Ontario consulting on how to better support job-seeking veterans, military spouses
The Canadian PressNews veterans
By Allison Jones in Toronto
Ontario is launching consultations on how to address the barriers that veterans and military spouses face when looking for work.
There are about 150,000 veterans in Ontario, with almost a third of them between the ages of 25 and 54, and an estimated 14,500 military spouses, a consultation paper said, which represent some of the highest of those populations in the country.
The consultations, which close Dec. 27, come as Labour Minister David Piccini announced that Ontario is putting $4.3 million toward four projects to help hundreds of Canadian Armed Forces members transition to civilian life and train for jobs.
“Through their training and service, soldiers, airmen and sailors accumulate a wealth of experience and skills that are invaluable for civilian employers,” Piccini said at a news conference.
“Unfortunately, that connection between their skill set and the demands of civilian jobs isn’t always obvious, as it should be for a hiring business.”
Despite having good employment outcomes on average, veterans face a higher percentage of unemployment, the consultation paper said.
“It is crucial to understand these challenges and how they prevent or limit the military spouses and veterans from fully participating in the Ontario labour market, and consequently supporting its economic growth,” the government wrote in the paper.
About 8,000 military families move to a new province every year, and Ontario is home to six major bases.
“This geographic mobility poses a fundamental challenge to the employment of military spouses as it can disrupt their career progression, making it difficult to establish continuity in employment,” the government wrote in the paper.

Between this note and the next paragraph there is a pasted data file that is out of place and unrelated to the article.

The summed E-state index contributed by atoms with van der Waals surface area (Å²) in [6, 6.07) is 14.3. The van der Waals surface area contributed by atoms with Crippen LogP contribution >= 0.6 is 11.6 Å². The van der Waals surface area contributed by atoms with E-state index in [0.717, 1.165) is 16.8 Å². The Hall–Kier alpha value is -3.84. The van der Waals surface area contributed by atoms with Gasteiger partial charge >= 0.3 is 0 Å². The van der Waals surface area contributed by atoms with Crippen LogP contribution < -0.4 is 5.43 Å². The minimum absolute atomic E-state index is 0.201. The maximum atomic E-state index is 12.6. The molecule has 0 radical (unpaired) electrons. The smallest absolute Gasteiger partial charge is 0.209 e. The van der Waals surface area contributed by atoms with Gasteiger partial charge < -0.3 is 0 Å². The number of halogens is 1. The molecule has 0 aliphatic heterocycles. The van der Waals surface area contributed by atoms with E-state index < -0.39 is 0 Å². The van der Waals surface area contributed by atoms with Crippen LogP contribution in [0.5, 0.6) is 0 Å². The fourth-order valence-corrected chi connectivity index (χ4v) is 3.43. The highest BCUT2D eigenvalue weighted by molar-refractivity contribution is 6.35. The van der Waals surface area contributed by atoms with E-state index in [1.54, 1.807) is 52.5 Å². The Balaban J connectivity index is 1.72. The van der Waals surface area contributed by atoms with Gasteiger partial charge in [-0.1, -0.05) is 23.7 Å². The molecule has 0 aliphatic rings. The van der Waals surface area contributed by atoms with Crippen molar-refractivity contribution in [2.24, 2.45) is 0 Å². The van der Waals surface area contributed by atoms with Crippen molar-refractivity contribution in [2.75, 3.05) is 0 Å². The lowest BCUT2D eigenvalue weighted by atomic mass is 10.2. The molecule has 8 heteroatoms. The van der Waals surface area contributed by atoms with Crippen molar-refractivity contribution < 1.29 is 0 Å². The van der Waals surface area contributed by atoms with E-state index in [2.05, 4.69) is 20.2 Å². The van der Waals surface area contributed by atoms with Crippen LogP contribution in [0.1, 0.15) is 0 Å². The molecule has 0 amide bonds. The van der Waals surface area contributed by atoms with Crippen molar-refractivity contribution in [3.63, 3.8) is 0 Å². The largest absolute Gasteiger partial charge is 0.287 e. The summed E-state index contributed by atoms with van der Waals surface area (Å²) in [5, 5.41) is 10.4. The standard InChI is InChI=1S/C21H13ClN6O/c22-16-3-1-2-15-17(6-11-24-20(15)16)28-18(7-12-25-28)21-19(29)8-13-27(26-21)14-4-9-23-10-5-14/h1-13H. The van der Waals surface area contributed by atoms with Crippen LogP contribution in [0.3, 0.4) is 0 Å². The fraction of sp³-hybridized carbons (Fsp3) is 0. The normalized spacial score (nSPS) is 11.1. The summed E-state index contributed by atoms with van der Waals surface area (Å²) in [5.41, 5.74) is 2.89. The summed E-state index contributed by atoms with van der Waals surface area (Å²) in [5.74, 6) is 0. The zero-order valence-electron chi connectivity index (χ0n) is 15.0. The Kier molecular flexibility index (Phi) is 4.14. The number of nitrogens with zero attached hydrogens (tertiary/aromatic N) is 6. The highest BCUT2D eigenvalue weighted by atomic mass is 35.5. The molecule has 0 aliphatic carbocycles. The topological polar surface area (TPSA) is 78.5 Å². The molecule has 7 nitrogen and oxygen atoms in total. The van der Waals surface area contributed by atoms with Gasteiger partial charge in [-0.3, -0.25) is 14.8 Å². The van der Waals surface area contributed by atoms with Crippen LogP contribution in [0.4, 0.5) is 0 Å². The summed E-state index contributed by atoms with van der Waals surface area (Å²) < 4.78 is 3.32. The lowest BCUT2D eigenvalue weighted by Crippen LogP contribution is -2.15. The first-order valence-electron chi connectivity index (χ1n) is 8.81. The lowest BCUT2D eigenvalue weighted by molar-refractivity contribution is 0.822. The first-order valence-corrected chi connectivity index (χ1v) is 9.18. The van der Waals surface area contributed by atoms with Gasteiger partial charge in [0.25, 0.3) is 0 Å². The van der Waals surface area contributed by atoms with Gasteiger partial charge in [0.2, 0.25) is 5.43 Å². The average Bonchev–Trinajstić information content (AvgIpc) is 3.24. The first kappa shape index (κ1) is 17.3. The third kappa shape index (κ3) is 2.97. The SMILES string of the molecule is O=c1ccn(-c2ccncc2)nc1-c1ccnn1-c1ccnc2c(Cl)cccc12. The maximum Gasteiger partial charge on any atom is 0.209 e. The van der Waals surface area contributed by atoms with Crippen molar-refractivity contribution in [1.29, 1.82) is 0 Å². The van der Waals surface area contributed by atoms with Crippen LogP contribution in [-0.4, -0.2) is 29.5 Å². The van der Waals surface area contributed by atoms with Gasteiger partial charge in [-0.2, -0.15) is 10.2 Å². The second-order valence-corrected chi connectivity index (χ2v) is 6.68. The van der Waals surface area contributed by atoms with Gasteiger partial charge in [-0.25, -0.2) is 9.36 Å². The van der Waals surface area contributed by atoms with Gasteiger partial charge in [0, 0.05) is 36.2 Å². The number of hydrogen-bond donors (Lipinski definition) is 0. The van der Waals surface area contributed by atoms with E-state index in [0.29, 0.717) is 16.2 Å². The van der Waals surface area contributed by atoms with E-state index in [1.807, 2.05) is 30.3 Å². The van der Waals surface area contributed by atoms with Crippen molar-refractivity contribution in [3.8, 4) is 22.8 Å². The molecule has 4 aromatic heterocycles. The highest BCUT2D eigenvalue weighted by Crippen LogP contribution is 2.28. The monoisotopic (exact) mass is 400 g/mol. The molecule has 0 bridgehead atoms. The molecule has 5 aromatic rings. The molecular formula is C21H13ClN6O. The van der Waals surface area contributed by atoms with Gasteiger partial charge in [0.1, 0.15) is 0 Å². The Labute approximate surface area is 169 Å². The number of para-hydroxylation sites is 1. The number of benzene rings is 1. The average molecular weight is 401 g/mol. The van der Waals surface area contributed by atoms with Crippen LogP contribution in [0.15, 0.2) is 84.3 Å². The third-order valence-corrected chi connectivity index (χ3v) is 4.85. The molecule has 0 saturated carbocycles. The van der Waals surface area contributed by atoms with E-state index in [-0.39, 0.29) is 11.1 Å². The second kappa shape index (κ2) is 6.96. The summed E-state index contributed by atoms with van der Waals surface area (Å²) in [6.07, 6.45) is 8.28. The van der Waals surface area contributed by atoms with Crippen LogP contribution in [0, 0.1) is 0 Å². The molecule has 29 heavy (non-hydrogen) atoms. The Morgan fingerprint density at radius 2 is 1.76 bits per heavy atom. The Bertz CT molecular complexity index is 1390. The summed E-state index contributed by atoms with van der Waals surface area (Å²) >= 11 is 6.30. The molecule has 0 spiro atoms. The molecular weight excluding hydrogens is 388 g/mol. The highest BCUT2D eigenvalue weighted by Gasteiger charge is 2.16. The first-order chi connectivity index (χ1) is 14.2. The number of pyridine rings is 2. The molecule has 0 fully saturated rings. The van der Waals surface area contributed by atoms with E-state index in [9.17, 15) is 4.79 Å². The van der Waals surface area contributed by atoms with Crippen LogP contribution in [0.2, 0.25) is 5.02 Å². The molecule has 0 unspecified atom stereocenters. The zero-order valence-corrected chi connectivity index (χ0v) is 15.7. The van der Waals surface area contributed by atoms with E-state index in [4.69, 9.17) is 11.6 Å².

Military spouses are largely female, and 62 per cent have post-secondary education, with 25 per cent in a regulated profession that requires them to register with a new body in each province, the paper said.
The consultation paper cites a 2017 study that found 70 per cent of military spouses say their careers have been adversely affected by their partner’s military service. Another study found that half of the Ontario military families reported that their financial situation worsened after relocating because of reduced working hours and higher living costs, the government said in the paper.
The projects announced Friday as receiving government funding help veterans prepare for in-demand jobs in fields such as health care, software development, cybersecurity and the skilled trades.
A project by the True Patriot Love Foundation is set to help 130 veterans get jobs in health care, and the other projects are being run by Coding for Veterans, Helmets to Hardhats and the Roland Gossage Foundation, which offers programs in cybersecurity, web development and data science.
The True Patriot Love Foundation is also receiving an additional $1.04 million to improve veterans’ access to mental health supports.
This report by The Canadian Press was first published Nov. 10, 2023.
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